I studied computer science with a fellow student I will call Joe. Joe did the first year of college and then dropped out and got a job as a developer. I studied four years, then took an extra six months to do some advanced courses, then got a job at the same company. Now Joe has 1 year of education and 6 years of job experience. I have 4.5 years of education and 2.5 years of job experience.

Joe is far more senior than me, and since he we are buddies, he disclosed to me that he makes $17,000 more than me. I'm currently looking for new work and I have noticed that interviewers don't care about my education, they just want to know about my job experience.

I'm not sure how to compare my skills to Joe's. I often find myself surprised that he doesn't understand concepts I would consider basic (when he saw I had written a recursive method, he thought it was a mistake because he wasn't even familiar with the concept). On the other hand, I often go to him for help when it comes to practical stuff like deployment and writing build scripts.

I have two friends who are currently studying computer science and I'm wondering if I should advise them to do the same as Joe. There is a gender element here, because I understand that men drop out more often than women and also have higher salaries, so I wonder if women should be advised to drop out too.

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    If your two female friends studying Computer Science didn't ask for advice, do not give it to them. Also, your assumption about drop out rates seems to be incorrect. "Outside of the Science, Technology, Engineering and Mathematics curricula, women are more likely to complete a degree than men are." typesofengineeringdegrees.org/engineering-school-dropout-rates Also, I do not think that you can extrapolate too much from just two data points (yours and Joe's). – Stephan Branczyk Jun 4 '16 at 7:53
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    A lot of jobs require a degree. I bet Microsoft, Google, and Oracle have very few programmers without degrees. – paparazzo Jun 4 '16 at 8:26
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    How many people get a chance to work at Microsoft, Google, and Oracle? – Jack Jun 4 '16 at 9:50
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    Joe doesn't know about recursion? I think you have the better situation. – Brandin Jun 4 '16 at 11:35
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    @Jack Enough. If you want to limit yourself from top tier companies that is on you. – paparazzo Jun 4 '16 at 14:58

That is the exact opposite of what I have found for those low level, early career positions. The companies I have worked with require a bachelors degree for many positions. The lack of that 4 year degree limits what positions that can be offered. The main reason for this is that that their customers demand that requirement.

For the next level of positions I typically will see requirements such as bachelors plus 6 years experience, or master plus two years experience.

While it appears that you went to work for a company that doesn't value education as much as experience specifically when you look at the $17,000 a year difference; You may find that the gap is closing. That lack of bachelors may permanently limit their salary growth potential as long as they stay in a technical field. Your friend may also find that other companies may not value their years of experience the same way the current employer does.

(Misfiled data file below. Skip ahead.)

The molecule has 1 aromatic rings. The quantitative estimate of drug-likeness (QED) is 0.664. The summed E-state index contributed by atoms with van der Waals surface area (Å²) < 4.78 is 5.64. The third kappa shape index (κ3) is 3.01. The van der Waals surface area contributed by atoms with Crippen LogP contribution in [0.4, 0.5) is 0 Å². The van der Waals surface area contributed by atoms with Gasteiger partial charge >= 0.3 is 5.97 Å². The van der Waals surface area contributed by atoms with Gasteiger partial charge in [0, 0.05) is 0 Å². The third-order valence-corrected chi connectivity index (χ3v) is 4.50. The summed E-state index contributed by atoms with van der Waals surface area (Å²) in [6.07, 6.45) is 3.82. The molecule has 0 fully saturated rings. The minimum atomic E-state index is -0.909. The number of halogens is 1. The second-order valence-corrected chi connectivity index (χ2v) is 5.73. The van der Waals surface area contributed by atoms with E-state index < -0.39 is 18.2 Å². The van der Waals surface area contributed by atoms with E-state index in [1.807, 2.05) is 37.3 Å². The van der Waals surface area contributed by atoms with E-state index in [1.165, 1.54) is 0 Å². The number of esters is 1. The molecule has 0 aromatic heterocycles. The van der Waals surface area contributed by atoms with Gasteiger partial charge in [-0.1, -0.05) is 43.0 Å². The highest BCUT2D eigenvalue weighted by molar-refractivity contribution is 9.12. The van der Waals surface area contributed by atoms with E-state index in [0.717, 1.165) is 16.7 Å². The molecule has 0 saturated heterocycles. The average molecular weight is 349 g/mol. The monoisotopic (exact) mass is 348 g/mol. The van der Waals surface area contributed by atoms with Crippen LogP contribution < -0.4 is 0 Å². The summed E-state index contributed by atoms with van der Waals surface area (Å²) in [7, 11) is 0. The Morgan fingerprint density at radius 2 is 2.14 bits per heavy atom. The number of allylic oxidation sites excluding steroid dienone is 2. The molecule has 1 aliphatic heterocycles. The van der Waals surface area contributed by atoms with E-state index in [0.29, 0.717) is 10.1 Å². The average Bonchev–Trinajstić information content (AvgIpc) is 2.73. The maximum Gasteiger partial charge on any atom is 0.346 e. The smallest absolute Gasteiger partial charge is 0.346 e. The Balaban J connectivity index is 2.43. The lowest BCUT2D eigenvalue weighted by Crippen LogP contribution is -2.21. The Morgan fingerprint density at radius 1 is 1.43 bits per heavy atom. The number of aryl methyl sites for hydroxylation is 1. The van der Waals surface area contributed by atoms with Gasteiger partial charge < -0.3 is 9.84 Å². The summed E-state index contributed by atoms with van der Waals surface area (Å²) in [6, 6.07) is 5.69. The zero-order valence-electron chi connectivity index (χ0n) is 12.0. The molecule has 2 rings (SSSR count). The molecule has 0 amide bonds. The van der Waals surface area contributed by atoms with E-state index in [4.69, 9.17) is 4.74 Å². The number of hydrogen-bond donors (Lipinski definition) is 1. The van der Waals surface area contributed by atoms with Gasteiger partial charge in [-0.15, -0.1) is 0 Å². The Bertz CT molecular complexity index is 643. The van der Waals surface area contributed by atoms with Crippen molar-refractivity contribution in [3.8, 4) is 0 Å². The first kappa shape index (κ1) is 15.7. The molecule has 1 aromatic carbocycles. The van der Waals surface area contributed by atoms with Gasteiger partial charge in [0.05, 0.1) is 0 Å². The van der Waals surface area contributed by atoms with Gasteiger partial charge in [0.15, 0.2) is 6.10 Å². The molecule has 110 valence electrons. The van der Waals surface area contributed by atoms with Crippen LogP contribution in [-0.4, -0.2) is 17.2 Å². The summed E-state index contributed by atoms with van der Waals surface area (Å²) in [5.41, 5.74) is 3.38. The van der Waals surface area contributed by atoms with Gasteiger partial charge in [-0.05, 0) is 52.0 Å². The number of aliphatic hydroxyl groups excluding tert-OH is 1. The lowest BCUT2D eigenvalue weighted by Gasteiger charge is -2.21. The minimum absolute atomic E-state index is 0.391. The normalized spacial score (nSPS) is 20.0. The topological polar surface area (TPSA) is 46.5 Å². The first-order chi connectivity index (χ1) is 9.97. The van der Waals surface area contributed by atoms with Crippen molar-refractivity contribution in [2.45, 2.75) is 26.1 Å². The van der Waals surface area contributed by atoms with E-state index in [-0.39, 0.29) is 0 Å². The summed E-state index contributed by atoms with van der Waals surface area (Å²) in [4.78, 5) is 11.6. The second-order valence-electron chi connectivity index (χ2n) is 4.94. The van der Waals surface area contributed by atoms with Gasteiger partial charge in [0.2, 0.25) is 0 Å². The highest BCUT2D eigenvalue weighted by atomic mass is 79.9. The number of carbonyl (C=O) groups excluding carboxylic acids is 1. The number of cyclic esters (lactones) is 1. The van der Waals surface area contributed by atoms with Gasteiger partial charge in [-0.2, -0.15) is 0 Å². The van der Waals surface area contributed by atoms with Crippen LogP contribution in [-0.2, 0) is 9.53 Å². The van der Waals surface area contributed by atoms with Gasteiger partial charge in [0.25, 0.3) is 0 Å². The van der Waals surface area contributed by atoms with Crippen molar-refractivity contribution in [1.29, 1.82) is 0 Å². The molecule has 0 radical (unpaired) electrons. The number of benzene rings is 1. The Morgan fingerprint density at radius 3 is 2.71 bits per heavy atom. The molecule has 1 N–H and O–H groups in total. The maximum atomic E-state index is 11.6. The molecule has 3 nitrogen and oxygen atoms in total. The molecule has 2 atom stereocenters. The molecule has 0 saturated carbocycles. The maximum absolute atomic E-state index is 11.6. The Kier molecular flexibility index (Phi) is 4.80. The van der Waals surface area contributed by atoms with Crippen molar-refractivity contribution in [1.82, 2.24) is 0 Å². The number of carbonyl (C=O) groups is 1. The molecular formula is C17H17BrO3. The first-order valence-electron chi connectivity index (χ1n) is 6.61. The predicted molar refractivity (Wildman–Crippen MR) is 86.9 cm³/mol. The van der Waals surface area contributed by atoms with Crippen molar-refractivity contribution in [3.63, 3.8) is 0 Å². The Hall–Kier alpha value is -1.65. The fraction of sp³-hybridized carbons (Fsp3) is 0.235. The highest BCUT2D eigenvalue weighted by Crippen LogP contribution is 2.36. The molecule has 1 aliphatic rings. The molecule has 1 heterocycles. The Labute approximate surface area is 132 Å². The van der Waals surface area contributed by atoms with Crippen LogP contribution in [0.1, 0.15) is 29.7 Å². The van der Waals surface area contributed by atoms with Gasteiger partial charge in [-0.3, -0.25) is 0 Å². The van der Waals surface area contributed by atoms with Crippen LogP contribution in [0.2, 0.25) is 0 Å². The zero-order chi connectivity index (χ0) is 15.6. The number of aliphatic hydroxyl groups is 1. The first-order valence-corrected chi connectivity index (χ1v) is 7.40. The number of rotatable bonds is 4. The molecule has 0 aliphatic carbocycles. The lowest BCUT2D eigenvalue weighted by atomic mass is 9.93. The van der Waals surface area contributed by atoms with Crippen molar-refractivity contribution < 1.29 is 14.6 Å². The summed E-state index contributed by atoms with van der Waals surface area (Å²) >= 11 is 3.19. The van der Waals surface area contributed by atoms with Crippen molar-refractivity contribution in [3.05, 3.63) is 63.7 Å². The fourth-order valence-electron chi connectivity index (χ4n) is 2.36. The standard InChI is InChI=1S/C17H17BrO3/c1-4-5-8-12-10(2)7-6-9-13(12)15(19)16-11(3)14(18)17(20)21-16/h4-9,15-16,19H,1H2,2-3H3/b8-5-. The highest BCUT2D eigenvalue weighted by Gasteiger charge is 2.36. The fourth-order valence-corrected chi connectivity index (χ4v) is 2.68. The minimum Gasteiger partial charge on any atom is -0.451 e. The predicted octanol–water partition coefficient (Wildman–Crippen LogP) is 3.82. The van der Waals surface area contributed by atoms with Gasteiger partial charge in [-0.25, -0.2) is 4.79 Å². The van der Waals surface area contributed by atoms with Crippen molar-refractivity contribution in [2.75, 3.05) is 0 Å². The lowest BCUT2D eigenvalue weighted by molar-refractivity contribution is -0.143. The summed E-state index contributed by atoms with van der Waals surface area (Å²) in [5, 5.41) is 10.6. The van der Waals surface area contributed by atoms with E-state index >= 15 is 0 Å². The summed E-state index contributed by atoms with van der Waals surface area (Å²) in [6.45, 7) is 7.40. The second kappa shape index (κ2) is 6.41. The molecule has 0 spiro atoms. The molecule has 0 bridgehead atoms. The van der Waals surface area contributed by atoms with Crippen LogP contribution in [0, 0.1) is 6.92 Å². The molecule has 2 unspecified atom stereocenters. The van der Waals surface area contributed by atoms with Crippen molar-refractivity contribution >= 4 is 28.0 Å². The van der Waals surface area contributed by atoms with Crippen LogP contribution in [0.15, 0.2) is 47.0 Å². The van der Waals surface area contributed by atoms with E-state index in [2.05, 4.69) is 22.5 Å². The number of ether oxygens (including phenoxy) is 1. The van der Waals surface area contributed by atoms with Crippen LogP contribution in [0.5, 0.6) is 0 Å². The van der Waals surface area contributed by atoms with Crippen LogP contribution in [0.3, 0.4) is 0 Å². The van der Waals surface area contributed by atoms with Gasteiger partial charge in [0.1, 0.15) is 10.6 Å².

I'm currently looking for new work and I have noticed that interviewers don't care about my education, they just want to know about my job experience.

When interviewing candidates the longer they are removed from school the fewer questions I ask about school. It doesn't mean it wasn't a requirement, it just means there are not a lot of questions I will ask about it. The education requirement filter was already applied before scheduling candidates for interviews.

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You compared one person who dropped out of university and started a job, and one person staying at university. The decision to drop out of university or to stay is not the only thing that influenced your careers. Much of it comes from the people involved.

You may have a person dropping out of university because they are not good enough, and not getting anywhere outside university, because they are still not good enough. And you may have another person dropping out of university because they believe they can move forward quicker in a job, and they get a job and move forward quickly.

In a software development job, very often what is important is what you can do, not what qualifications you have on paper. Sure, a 20 year old dropped out of university will find it harder to get a job than a 24 year old with a fresh degree, but that 20 year old has four years time to move past where the 24 year old would enter the job market. It will be different in other professions.

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Whether or not to drop out depends entirely on your individual circumstances and preferences - and your friends will need to examine these first.

  • Taking risks is a better strategy for some than for others. If Joe is self-assured, and flexible and copes well with change or uncertainty, then for him the employment option is more likely to succeed.
  • Some people thrive better in an academic environment than others; for some a work environment is a better place to learn. Perhaps Joe was very unhappy in university or struggling with aspects of it, or maybe he just enjoys work more.
  • A lot depends on the financial and economic situation. If your education is subsidised or financed with low-interest, long-term, or income-dependent loans, and the entry-level jobs market is slow, then this might not be an issue. But there's a skills shortage and you're forgoing decent pay, and if every year at university is costing you heavily, leaving with an offer in hand might be worth it.
  • Interviewers don't care so much about education because you've already been graded on that and they're trying to assess your ability to do the job they are filling, but recruitment filters (HR, robots) might (because they just have your CV, don't really know the job, and have nothing better to go on). You might get interviews that Joe doesn't, thus more chances and maybe more choices. You don't know what interviews you would have been screened out of if you didn't have a degree.